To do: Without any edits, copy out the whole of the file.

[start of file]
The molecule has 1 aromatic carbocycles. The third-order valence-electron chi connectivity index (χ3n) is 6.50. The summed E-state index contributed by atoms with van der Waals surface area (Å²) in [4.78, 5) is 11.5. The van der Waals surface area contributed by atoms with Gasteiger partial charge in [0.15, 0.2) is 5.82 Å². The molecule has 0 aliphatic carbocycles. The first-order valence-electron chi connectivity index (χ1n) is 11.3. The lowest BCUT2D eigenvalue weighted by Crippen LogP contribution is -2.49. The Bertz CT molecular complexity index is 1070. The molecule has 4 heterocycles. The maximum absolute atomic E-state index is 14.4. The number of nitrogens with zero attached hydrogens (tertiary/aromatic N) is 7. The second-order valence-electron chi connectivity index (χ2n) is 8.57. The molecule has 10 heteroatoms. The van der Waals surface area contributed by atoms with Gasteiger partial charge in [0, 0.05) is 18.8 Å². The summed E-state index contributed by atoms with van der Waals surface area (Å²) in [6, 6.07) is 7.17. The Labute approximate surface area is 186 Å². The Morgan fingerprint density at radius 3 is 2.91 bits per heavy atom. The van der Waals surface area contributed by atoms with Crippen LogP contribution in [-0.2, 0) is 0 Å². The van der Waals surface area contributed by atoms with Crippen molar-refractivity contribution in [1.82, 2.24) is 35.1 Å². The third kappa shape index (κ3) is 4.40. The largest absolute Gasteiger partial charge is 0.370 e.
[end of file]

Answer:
The molecule has 1 aromatic carbocycles. The third-order valence-electron chi connectivity index (χ3n) is 6.50. The summed E-state index contributed by atoms with van der Waals surface area (Å²) in [4.78, 5) is 11.5. The van der Waals surface area contributed by atoms with Gasteiger partial charge in [0.15, 0.2) is 5.82 Å². The molecule has 0 aliphatic carbocycles. The first-order valence-electron chi connectivity index (χ1n) is 11.3. The lowest BCUT2D eigenvalue weighted by Crippen LogP contribution is -2.49. The Bertz CT molecular complexity index is 1070. The molecule has 4 heterocycles. The maximum absolute atomic E-state index is 14.4. The number of nitrogens with zero attached hydrogens (tertiary/aromatic N) is 7. The second-order valence-electron chi connectivity index (χ2n) is 8.57. The molecule has 10 heteroatoms. The van der Waals surface area contributed by atoms with Gasteiger partial charge in [0, 0.05) is 18.8 Å². The summed E-state index contributed by atoms with van der Waals surface area (Å²) in [6, 6.07) is 7.17. The Labute approximate surface area is 186 Å². The Morgan fingerprint density at radius 3 is 2.91 bits per heavy atom. The van der Waals surface area contributed by atoms with Crippen LogP contribution in [-0.2, 0) is 0 Å². The van der Waals surface area contributed by atoms with Crippen molar-refractivity contribution in [1.82, 2.24) is 35.1 Å². The third kappa shape index (κ3) is 4.40. The largest absolute Gasteiger partial charge is 0.370 e.